Scientists at the University of Cincinnati (USA) have found that the ancient Maya were able to use relatively complex technologies to purify water. They made filters from natural materials.
Researchers have discovered a filter system in Tikal, in the Corriental Reservoir, an important source of drinking water for the ancient Maya in northern Guatemala. To make filters, the indigenous Mesoamericans used quartz and zeolite, which form a natural molecular sieve. Both minerals are still used in modern drinking water purification systems.
Scientists believe that the Maya built a multilayer filter at the entrance to the reservoir made of pieces of limestone, coarse cloth and a mixture of zeolites with quartz sand. This would explain the anomalous purity of the Corriental, which is low in both chemical pollutants and traces of blue-green algae blooms.
The last traces of the functioning of the zeolite filter belong to the late classical period (600-900 AD), after which the system was no longer restored, probably due to the loss of access to raw materials.
Reduction of civilization and death
• Impact of climate change
Scientists have found that part of the Mayan civilization has shrunk due to climate change. The Mayan population in the city of Itsan, in what is now Guatemala, has declined in response to climate change. Both droughts and floods led to significant population decline.
The researchers succeeded in mapping the main changes in the Mayan population in the area over a period that began in 3300 BC.
The results showed that Maya numbers in the area declined due to drought in three different periods. During the driest periods, water dropped 70% less than it should have.
But not only drought is to blame, the climate jumps were serious – the Mayan population also declined in the very humid period from 400 to 210 BC. Until now, the flood period has not received much attention.
The Maya had to adapt to changes in soil and loss of nutrients. Therefore, scientists suggest, they left their cities one by one, moving into more favorable conditions – into the jungle.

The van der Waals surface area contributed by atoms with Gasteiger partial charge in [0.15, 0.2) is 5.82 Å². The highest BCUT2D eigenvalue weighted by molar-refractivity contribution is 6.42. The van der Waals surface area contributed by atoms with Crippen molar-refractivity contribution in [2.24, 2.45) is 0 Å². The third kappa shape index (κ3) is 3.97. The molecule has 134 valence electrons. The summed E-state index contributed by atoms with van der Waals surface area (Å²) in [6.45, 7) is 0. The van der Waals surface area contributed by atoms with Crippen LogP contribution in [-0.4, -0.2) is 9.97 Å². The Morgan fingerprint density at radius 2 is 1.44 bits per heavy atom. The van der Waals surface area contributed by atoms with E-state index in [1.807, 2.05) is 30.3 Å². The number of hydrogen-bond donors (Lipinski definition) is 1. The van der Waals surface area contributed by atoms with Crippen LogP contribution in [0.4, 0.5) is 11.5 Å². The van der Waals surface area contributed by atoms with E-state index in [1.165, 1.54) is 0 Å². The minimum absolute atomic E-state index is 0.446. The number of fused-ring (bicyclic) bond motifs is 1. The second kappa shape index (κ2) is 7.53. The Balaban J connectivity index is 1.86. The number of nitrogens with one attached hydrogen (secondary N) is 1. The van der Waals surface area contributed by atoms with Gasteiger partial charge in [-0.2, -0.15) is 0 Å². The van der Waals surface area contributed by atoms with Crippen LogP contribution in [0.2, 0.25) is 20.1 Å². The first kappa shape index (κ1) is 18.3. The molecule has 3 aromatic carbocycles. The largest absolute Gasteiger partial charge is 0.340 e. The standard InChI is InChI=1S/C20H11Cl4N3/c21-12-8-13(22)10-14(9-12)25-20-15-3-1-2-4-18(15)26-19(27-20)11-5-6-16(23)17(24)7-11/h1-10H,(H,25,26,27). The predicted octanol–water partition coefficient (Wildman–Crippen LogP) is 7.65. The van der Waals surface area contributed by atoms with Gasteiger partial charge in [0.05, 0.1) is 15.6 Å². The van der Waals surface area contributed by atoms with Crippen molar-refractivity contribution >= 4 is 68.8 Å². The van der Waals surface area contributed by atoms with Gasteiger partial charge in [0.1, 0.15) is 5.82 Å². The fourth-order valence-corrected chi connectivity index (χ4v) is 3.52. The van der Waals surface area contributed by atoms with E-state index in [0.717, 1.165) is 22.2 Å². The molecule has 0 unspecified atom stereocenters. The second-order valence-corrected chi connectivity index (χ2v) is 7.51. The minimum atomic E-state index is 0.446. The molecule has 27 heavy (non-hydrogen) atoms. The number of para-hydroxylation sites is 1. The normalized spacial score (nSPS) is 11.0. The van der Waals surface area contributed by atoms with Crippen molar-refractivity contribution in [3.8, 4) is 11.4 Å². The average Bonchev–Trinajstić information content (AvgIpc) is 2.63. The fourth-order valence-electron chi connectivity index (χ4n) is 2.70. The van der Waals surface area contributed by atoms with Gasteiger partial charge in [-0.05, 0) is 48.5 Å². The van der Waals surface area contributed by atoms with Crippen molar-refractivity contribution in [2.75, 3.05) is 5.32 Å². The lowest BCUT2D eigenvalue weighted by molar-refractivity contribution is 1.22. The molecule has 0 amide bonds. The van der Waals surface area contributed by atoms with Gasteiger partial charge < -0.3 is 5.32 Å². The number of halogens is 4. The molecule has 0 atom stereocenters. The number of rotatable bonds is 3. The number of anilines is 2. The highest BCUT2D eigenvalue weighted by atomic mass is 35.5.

• Poisoning by drinking water
The water in some reservoirs of the Mayan city of Tikal in the 9th century AD contained so much mercury, phosphates and cyanobacterial waste products that it was hardly drinkable.
Chemists, microbiologists, archaeologists and specialists from other fields, led by David Lenz, studied the composition of sedimentary deposits at the bottom of four Tikal water reservoirs.
In material samples from different layers, palynologists analyzed the species composition and state of pollen, paleoethnic botanists searched for 16S ribosomal RNA of bacteria and archaea, as well as DNA of other organisms, geochemists determined the content of mercury and phosphates, which can be harmful to health in large quantities, using atomic absorption spectrometry and other methods. person.
In samples from two reservoirs closest to the main temple and palace, the mercury content exceeded the threshold value, after which the toxic effect begins to manifest itself. Apparently, the metal was most actively accumulated in containers in the late classical period of the Mayan civilization, 600-900 AD, that is, shortly before Tikal was empty.
DNA and RNA from reservoirs suggests that in the last centuries of Tikal’s life, there were a lot of cyanobacteria in drinking water.
• The reasons for the death of civilization
Hurricanes in the Caribbean became more frequent, and their strength changed markedly around the same time that classical Mayan culture in Central America was in its final decline.
Tropical cyclones in the Atlantic – hurricanes – pose a serious threat to the lives and property of local people in the Caribbean and neighboring regions in the southeastern United States.
It is possible that the increased impact of hurricanes on the Central American mainland, combined with extensive flooding of the Mayan lowlands and rain-induced erosion in the wetlands of the mountains in Belize (except for the already known periods of drought) influenced the death of civilization.